Chappe Art House

Chappe, a new 1,210 sqm art museum, is an addition to an existing wooden district of historic small town of Tammisaari, on the southern coast of Finland. Inspired by the historic surroundings, the black spruce clad elevations of the new art house play on traditional Finnish timber architecture.

Chappe is a new three-storey contemporary art museum located on the southern coast of Finland in the historic town of Tammisaari known for its timber architecture dating back to the 18th Century. Located in the museum quarter in the heart of Tammisaari's old town, Chappe is a 1,210 sqm addition to this mix of cultural attractions. Its name – Chappe – is derived from its founding donator Albert de la Chapelle (1933–2020) and his wife Clara (1942–2020), whose support made this project possible.

The Chappe building settles into the beautiful city environment of Tammisaari’s old town. It is part of the cultural quarter, together with the Raseborg Museum and Gallery Elverket of the Pro Artibus Foundation. The starting point for the architecture of Chappe was a traditional two-storey town house with a pitched roof. The dark façade of robust square-sawn spruce connects the new three-storey museum to the old wooden buildings of the cultural quarter. Besides visually, the new building is physically connected to the existing art complex through an underground link from the basement level of Chappe and through a shared museum garden. The gallery spaces are designed in such way that they meet the requirements set for valuable art works. The new contemporary art museum brings year-around cultural interest to a traditionally seasonal seaside destination making a significant contribution to both the social and economic vitality of the region.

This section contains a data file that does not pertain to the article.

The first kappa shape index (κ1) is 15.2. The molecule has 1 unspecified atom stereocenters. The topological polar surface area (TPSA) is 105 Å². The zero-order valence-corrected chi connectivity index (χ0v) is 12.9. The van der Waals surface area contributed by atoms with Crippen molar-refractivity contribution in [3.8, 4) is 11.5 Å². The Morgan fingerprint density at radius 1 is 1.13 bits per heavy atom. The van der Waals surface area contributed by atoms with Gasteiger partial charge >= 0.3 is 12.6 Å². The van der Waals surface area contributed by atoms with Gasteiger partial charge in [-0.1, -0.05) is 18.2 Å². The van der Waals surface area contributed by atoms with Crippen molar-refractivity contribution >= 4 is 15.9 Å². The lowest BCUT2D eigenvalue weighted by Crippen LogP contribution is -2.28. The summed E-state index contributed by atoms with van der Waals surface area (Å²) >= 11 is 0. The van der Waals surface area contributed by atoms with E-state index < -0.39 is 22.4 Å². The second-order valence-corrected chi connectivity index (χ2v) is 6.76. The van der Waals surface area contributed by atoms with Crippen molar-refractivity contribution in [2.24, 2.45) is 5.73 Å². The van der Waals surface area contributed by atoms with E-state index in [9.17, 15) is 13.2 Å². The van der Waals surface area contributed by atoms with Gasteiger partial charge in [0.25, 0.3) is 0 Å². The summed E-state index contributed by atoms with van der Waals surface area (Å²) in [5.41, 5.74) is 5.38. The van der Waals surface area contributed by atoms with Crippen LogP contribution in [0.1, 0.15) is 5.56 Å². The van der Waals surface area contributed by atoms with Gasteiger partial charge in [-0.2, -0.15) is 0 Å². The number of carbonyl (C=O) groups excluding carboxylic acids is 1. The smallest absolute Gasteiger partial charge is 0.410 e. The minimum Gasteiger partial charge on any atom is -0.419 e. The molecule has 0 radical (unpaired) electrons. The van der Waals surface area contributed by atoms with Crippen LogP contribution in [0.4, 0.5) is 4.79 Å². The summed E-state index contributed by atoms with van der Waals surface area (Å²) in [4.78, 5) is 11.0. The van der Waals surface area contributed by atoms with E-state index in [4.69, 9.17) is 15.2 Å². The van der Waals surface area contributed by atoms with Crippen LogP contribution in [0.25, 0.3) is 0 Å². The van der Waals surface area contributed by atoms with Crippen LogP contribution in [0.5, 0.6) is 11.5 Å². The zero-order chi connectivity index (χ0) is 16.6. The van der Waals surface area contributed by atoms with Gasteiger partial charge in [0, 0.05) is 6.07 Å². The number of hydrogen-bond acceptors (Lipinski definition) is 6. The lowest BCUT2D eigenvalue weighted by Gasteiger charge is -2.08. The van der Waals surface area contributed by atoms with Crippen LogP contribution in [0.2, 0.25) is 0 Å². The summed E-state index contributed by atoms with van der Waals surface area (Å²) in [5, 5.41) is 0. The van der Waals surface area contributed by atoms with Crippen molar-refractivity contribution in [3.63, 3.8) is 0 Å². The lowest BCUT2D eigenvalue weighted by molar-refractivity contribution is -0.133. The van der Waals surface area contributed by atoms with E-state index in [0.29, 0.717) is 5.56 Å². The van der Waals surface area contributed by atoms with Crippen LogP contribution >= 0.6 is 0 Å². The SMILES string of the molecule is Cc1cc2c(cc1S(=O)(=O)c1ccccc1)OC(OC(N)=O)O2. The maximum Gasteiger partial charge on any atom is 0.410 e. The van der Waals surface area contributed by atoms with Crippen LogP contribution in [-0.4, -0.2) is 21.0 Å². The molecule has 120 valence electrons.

The black spruce clad elevations of Chappe play on traditional Finnish timber architecture. The detailing of the elevations emphasise the importance of craft and how this works its way into a wholly contemporary architectural idiom. The partially underground museum is in a practical manner partly made from wood, and partly from concrete. Roomy spaces that can be modified to suit different exhibitions are located on three levels. The high-ceilinged main exhibition space is on the top floor. On ground level, the entrance hall and the Albert room open invitingly to the street and courtyard. The underground gallery connects the art museum to the Raseborg Museum. Close cooperation with local artists and craftsmen was also an essential part of the art house's architecture, e.g., the glittering lighting ceiling in the lobby, the blue ceramic artwork on the main staircase and the lobby furniture and museum benches, that were made from trees that had to be felled on the site of the museum.